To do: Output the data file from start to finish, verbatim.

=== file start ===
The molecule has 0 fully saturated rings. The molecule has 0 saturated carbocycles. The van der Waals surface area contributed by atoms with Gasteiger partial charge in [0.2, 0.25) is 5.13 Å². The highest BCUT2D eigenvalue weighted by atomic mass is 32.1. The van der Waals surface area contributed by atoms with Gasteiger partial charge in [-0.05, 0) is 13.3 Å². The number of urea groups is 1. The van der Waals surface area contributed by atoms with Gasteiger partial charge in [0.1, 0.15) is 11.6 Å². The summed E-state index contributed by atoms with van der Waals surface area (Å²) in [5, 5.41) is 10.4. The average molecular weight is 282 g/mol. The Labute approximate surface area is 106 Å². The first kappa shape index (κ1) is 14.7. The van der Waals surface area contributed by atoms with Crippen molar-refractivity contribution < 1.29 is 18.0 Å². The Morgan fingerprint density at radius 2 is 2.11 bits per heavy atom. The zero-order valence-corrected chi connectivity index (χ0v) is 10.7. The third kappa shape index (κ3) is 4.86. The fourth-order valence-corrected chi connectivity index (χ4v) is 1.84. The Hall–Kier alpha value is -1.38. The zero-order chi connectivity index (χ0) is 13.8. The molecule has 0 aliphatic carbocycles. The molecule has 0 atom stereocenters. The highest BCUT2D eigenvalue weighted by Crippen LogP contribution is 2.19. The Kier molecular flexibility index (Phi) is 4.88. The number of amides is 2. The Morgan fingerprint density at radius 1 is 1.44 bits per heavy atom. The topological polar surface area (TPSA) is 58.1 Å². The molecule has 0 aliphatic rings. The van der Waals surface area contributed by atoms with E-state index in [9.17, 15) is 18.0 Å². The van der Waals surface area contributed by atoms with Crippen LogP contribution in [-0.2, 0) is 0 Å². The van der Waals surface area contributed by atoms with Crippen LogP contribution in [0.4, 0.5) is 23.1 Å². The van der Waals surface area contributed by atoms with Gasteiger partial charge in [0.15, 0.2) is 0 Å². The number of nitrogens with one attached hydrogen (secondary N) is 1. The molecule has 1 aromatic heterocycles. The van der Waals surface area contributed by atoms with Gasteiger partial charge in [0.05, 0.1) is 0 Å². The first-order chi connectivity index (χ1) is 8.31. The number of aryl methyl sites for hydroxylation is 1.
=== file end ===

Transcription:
The molecule has 0 fully saturated rings. The molecule has 0 saturated carbocycles. The van der Waals surface area contributed by atoms with Gasteiger partial charge in [0.2, 0.25) is 5.13 Å². The highest BCUT2D eigenvalue weighted by atomic mass is 32.1. The van der Waals surface area contributed by atoms with Gasteiger partial charge in [-0.05, 0) is 13.3 Å². The number of urea groups is 1. The van der Waals surface area contributed by atoms with Gasteiger partial charge in [0.1, 0.15) is 11.6 Å². The summed E-state index contributed by atoms with van der Waals surface area (Å²) in [5, 5.41) is 10.4. The average molecular weight is 282 g/mol. The Labute approximate surface area is 106 Å². The first kappa shape index (κ1) is 14.7. The van der Waals surface area contributed by atoms with Crippen molar-refractivity contribution < 1.29 is 18.0 Å². The Morgan fingerprint density at radius 2 is 2.11 bits per heavy atom. The zero-order valence-corrected chi connectivity index (χ0v) is 10.7. The third kappa shape index (κ3) is 4.86. The fourth-order valence-corrected chi connectivity index (χ4v) is 1.84. The Hall–Kier alpha value is -1.38. The zero-order chi connectivity index (χ0) is 13.8. The molecule has 0 aliphatic carbocycles. The molecule has 0 atom stereocenters. The highest BCUT2D eigenvalue weighted by Crippen LogP contribution is 2.19. The Kier molecular flexibility index (Phi) is 4.88. The number of amides is 2. The Morgan fingerprint density at radius 1 is 1.44 bits per heavy atom. The topological polar surface area (TPSA) is 58.1 Å². The molecule has 0 aliphatic rings. The van der Waals surface area contributed by atoms with E-state index in [9.17, 15) is 18.0 Å². The van der Waals surface area contributed by atoms with Crippen LogP contribution in [-0.2, 0) is 0 Å². The van der Waals surface area contributed by atoms with Crippen LogP contribution in [0.4, 0.5) is 23.1 Å². The van der Waals surface area contributed by atoms with Gasteiger partial charge in [0.15, 0.2) is 0 Å². The number of nitrogens with one attached hydrogen (secondary N) is 1. The molecule has 1 aromatic heterocycles. The van der Waals surface area contributed by atoms with Gasteiger partial charge in [0.05, 0.1) is 0 Å². The first-order chi connectivity index (χ1) is 8.31. The number of aryl methyl sites for hydroxylation is 1.